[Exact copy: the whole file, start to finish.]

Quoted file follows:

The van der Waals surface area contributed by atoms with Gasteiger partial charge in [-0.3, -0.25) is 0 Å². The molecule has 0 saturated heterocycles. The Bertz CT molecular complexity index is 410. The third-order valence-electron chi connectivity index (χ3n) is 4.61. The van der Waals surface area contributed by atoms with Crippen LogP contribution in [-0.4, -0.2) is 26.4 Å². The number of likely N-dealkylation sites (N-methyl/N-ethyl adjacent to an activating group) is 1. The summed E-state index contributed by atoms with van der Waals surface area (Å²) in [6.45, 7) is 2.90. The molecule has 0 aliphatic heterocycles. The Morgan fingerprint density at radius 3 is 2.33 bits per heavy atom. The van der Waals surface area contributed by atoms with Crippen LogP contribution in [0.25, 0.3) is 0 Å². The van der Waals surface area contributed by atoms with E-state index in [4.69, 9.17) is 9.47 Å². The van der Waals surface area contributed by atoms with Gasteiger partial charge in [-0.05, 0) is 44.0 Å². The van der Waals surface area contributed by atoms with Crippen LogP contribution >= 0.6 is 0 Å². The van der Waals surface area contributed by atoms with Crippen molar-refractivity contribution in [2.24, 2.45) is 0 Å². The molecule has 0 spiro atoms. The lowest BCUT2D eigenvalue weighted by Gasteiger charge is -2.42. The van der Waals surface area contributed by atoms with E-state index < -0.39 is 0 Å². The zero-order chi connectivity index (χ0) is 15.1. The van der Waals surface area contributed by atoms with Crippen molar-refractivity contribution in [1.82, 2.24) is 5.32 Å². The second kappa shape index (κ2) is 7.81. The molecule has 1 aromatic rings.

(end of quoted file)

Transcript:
The van der Waals surface area contributed by atoms with Gasteiger partial charge in [-0.3, -0.25) is 0 Å². The molecule has 0 saturated heterocycles. The Bertz CT molecular complexity index is 410. The third-order valence-electron chi connectivity index (χ3n) is 4.61. The van der Waals surface area contributed by atoms with Crippen LogP contribution in [-0.4, -0.2) is 26.4 Å². The number of likely N-dealkylation sites (N-methyl/N-ethyl adjacent to an activating group) is 1. The summed E-state index contributed by atoms with van der Waals surface area (Å²) in [6.45, 7) is 2.90. The molecule has 0 aliphatic heterocycles. The Morgan fingerprint density at radius 3 is 2.33 bits per heavy atom. The van der Waals surface area contributed by atoms with Crippen LogP contribution in [0.25, 0.3) is 0 Å². The van der Waals surface area contributed by atoms with E-state index in [4.69, 9.17) is 9.47 Å². The van der Waals surface area contributed by atoms with Gasteiger partial charge in [-0.05, 0) is 44.0 Å². The van der Waals surface area contributed by atoms with Crippen LogP contribution >= 0.6 is 0 Å². The van der Waals surface area contributed by atoms with Crippen molar-refractivity contribution in [2.24, 2.45) is 0 Å². The molecule has 0 spiro atoms. The lowest BCUT2D eigenvalue weighted by Gasteiger charge is -2.42. The van der Waals surface area contributed by atoms with E-state index < -0.39 is 0 Å². The zero-order chi connectivity index (χ0) is 15.1. The van der Waals surface area contributed by atoms with Crippen molar-refractivity contribution in [1.82, 2.24) is 5.32 Å². The second kappa shape index (κ2) is 7.81. The molecule has 1 aromatic rings.